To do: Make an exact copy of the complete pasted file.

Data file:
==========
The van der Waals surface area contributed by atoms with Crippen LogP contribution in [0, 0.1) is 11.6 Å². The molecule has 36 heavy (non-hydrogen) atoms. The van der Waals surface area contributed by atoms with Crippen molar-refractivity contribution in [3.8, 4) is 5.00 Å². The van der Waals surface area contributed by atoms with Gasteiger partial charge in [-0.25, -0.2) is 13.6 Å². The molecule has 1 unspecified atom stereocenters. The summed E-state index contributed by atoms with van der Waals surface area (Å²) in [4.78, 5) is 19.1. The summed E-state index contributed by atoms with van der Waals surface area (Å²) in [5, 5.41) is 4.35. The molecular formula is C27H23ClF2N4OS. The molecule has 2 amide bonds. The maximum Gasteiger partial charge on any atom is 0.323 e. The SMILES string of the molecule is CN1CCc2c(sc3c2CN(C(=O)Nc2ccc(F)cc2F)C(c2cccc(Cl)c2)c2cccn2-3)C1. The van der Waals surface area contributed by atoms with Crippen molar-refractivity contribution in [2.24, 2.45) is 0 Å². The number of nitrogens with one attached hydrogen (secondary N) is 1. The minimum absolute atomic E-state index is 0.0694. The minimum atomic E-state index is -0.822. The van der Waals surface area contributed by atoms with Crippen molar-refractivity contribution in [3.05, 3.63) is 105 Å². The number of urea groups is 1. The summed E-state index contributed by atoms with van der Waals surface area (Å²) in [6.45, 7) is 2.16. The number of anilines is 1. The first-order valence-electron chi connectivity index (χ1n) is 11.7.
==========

The van der Waals surface area contributed by atoms with Crippen LogP contribution in [0, 0.1) is 11.6 Å². The molecule has 36 heavy (non-hydrogen) atoms. The van der Waals surface area contributed by atoms with Crippen molar-refractivity contribution in [3.8, 4) is 5.00 Å². The van der Waals surface area contributed by atoms with Gasteiger partial charge in [-0.25, -0.2) is 13.6 Å². The molecule has 1 unspecified atom stereocenters. The summed E-state index contributed by atoms with van der Waals surface area (Å²) in [4.78, 5) is 19.1. The summed E-state index contributed by atoms with van der Waals surface area (Å²) in [5, 5.41) is 4.35. The molecular formula is C27H23ClF2N4OS. The molecule has 2 amide bonds. The maximum Gasteiger partial charge on any atom is 0.323 e. The SMILES string of the molecule is CN1CCc2c(sc3c2CN(C(=O)Nc2ccc(F)cc2F)C(c2cccc(Cl)c2)c2cccn2-3)C1. The van der Waals surface area contributed by atoms with Crippen molar-refractivity contribution in [2.24, 2.45) is 0 Å². The number of nitrogens with one attached hydrogen (secondary N) is 1. The minimum absolute atomic E-state index is 0.0694. The minimum atomic E-state index is -0.822. The van der Waals surface area contributed by atoms with Crippen molar-refractivity contribution in [3.05, 3.63) is 105 Å². The number of urea groups is 1. The summed E-state index contributed by atoms with van der Waals surface area (Å²) in [6.45, 7) is 2.16. The number of anilines is 1. The first-order valence-electron chi connectivity index (χ1n) is 11.7.